Planning for retirement should be at the forefront of your mind as you are approaching the sale of your veterinary practice. Oftentimes it is difficult to know where to begin as you think about what your retirement will look like. This guide will walk you through five important steps to ensure your retirement is comfortable.
- Plan on cutting costs. A common standard is to expect 70 percent of your regular income in retirement month to month. While every scenario is different, you can expect to see a reduction in the cost of commuting, eating lunches out, and even work clothes. Most retirement planners will tell you that 70 percent is a safe number that seems to work for the majority of people.
- Think out your lifespan. Life expectancy is an important part of your retirement planning equation. Too often people shortchange themselves by only planning for 10-15 years of retirement. The reality is that you may have 30-40 years left to live, which is nearly as much time as you've spent working. With a whole second life ahead of you, you need to be prepared to fund it all the way through.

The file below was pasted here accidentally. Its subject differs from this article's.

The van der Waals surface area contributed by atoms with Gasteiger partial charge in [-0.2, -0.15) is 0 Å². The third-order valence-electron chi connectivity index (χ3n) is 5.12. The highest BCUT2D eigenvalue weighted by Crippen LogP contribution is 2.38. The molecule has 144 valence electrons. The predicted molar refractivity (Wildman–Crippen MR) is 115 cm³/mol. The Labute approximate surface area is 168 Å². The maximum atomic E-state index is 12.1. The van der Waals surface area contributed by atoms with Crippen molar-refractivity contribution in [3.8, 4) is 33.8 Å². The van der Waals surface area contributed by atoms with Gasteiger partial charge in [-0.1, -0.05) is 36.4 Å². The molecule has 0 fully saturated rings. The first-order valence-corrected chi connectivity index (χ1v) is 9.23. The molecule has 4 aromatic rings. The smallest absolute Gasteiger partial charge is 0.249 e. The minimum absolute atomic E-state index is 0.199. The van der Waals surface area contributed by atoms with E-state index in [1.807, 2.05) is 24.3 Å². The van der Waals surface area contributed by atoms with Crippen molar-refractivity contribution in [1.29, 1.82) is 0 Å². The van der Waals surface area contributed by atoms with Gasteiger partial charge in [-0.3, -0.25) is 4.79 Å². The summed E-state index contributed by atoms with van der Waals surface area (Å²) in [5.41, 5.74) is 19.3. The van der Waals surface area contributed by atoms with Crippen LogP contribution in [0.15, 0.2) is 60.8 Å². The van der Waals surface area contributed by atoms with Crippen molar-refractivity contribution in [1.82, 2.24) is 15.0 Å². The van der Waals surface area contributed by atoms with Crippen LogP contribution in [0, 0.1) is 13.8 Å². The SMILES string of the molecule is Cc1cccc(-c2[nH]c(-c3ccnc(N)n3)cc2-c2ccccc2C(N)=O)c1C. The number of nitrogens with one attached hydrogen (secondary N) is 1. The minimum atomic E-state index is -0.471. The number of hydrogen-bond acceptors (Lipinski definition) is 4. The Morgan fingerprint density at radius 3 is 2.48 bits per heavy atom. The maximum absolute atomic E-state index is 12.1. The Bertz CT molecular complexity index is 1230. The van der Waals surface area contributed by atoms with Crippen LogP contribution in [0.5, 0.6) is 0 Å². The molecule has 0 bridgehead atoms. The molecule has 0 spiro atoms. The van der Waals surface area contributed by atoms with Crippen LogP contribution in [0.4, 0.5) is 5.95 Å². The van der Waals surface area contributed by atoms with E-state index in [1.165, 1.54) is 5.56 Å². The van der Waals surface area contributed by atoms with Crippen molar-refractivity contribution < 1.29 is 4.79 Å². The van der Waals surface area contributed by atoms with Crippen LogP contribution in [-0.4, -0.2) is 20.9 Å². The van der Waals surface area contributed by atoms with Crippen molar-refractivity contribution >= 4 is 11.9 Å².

- Prepare for life changes. Suddenly you'll have all the time you need to travel or play golf. Of course, these things come at an added expense over your regular bills and they often come intermittently instead of in a predictable order. As a result, you need to be prepared for the hit or miss expenses that come with new hobbies and lots of free time.
- Consider working. More than 70 percent of workers say that they plan to work in some capacity during retirement. Continuing to work part-time is a great way to stay social and active, even if it doesn't drastically change your whole budget. Consider working at a local museum or at a retail store that has to do with your hobby. You'll meet other people who are enthusiastic about the same things as you while you're there.
- Make sure you write things down. Work with a lawyer to draft a will, and work with a financial planner to lay out the funds for the rest of your years. Your financial planner should advise you on how to account for changes in the cost of living, potential medical costs as you age, and more. Put all of this information in writing so you can refer back to it over time.
Selling your veterinary practice is a big step toward retirement, but once your practice is sold it won't be a free for all. You need to take these five steps before you close the deal to be sure that you have a plan in place for the money and yourself going forward.
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